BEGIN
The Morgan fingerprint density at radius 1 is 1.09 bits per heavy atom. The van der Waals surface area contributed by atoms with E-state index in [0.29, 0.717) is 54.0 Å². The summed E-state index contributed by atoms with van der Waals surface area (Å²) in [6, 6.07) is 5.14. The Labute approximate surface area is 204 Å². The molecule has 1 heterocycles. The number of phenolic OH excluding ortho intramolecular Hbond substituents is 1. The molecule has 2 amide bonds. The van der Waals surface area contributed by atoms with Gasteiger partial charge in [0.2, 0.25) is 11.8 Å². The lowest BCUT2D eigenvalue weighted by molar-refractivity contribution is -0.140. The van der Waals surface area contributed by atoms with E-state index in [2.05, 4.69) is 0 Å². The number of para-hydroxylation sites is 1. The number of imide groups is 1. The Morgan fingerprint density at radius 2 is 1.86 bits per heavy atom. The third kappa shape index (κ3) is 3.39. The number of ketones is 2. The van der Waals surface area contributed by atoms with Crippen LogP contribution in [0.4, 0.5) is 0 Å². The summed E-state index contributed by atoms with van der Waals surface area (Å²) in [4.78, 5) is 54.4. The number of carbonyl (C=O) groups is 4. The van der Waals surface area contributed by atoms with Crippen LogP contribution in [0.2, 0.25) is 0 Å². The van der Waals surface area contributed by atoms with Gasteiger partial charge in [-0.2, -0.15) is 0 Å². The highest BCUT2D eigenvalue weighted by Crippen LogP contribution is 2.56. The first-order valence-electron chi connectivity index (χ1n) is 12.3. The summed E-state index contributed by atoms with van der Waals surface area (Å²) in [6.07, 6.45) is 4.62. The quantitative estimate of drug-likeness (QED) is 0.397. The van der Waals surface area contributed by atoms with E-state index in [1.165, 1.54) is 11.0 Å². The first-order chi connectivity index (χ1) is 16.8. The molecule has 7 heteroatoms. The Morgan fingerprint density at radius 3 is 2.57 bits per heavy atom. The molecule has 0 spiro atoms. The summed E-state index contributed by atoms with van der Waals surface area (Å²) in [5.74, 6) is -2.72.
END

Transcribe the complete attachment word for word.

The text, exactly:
The Morgan fingerprint density at radius 1 is 1.09 bits per heavy atom. The van der Waals surface area contributed by atoms with E-state index in [0.29, 0.717) is 54.0 Å². The summed E-state index contributed by atoms with van der Waals surface area (Å²) in [6, 6.07) is 5.14. The Labute approximate surface area is 204 Å². The molecule has 1 heterocycles. The number of phenolic OH excluding ortho intramolecular Hbond substituents is 1. The molecule has 2 amide bonds. The van der Waals surface area contributed by atoms with Gasteiger partial charge in [0.2, 0.25) is 11.8 Å². The lowest BCUT2D eigenvalue weighted by molar-refractivity contribution is -0.140. The van der Waals surface area contributed by atoms with E-state index in [2.05, 4.69) is 0 Å². The number of para-hydroxylation sites is 1. The number of imide groups is 1. The Morgan fingerprint density at radius 2 is 1.86 bits per heavy atom. The third kappa shape index (κ3) is 3.39. The number of ketones is 2. The van der Waals surface area contributed by atoms with Crippen LogP contribution in [0.4, 0.5) is 0 Å². The summed E-state index contributed by atoms with van der Waals surface area (Å²) in [4.78, 5) is 54.4. The number of carbonyl (C=O) groups is 4. The van der Waals surface area contributed by atoms with Crippen LogP contribution in [0.2, 0.25) is 0 Å². The van der Waals surface area contributed by atoms with Gasteiger partial charge in [-0.2, -0.15) is 0 Å². The highest BCUT2D eigenvalue weighted by Crippen LogP contribution is 2.56. The first-order valence-electron chi connectivity index (χ1n) is 12.3. The summed E-state index contributed by atoms with van der Waals surface area (Å²) in [6.07, 6.45) is 4.62. The quantitative estimate of drug-likeness (QED) is 0.397. The van der Waals surface area contributed by atoms with E-state index in [1.165, 1.54) is 11.0 Å². The first-order chi connectivity index (χ1) is 16.8. The molecule has 7 heteroatoms. The Morgan fingerprint density at radius 3 is 2.57 bits per heavy atom. The molecule has 0 spiro atoms. The summed E-state index contributed by atoms with van der Waals surface area (Å²) in [5.74, 6) is -2.72.